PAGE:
A woman should be able to look at herself in the mirror, without fearing anyone’s judgment, especially not her own – given that both are intrinsically linked.
A woman should be able to look at herself in a mirror, naked, raw, true, without asking herself what value she can assign to her body or in what measure the latter is acceptable and desirable according to reductionist social norms.
A woman should be able to be exactly who she is, who she wants to be, without having to care about the way society gazes at her flesh.
A woman should be able to be hairy or not, slim or curvy, young or old, without having to constantly ask herself whether her body is conforming to the social expectations of the day.
A woman should be able to decide whether she wants to shave or not, dye her grey hair or not, workout or not, and this, on the basis of her free-will and of her own valid reasons. Based on her own history and because she believes that her decision is just and coherent for her.
I am just as skeptical of the social pressures imposed on women’s flesh as I am of trends regarding women’s bodies.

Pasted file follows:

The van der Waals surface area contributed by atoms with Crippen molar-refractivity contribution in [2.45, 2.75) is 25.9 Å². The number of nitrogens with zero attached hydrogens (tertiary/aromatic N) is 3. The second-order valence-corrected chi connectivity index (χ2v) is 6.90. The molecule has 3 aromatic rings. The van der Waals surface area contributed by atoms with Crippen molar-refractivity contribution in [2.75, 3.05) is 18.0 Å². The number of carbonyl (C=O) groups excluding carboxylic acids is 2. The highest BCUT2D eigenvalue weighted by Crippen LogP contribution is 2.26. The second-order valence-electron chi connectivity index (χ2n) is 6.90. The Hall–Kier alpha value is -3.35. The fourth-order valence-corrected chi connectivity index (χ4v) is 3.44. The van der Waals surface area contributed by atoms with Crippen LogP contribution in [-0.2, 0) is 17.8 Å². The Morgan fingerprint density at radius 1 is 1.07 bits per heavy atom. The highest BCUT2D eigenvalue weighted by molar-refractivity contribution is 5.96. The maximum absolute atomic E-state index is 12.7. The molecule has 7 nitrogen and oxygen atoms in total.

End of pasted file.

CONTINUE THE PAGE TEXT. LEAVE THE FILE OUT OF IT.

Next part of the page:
I listen to different voices challenging our obsessions with youth, slimness, waxing and hair dyeing with much interest.
I’ve seen fashion magazines choose anorexic women for their covers. Over the past few years, I’ve also seen a few fashion magazines choose medically obese women for their covers. Both seemed excessive, promoting an unhealthy version of women and stank of foul inclusive marketing in the latter case.
I saw celebrities proudly sporting hairy armpits on none but one Instagram picture, and it seemed excessive, contemptuous of women who have a real opinion on the subject and stank of foul inclusive marketing.
But I have also met and read women who have decided to embrace their authentic personality, their own path, to stop dyeing their hair or shaving. And those women are not partaking in trends or foul marketing techniques, because these choices are the product of reflection, deep reflection, and are manifested and lived with full awareness.
I have also met, read and exchanged with women who shave or dye their hair. Yet these choices are not a reaction to social pressure because they know full-well that they are socio-cultural products, they have reflected upon that, wondered why they performed these rituals and constraints and decided to lose some and keep some, because they would thus be living their inner truth.
A woman should be allowed to be at peace with herself. And with her body, in all simplicity.
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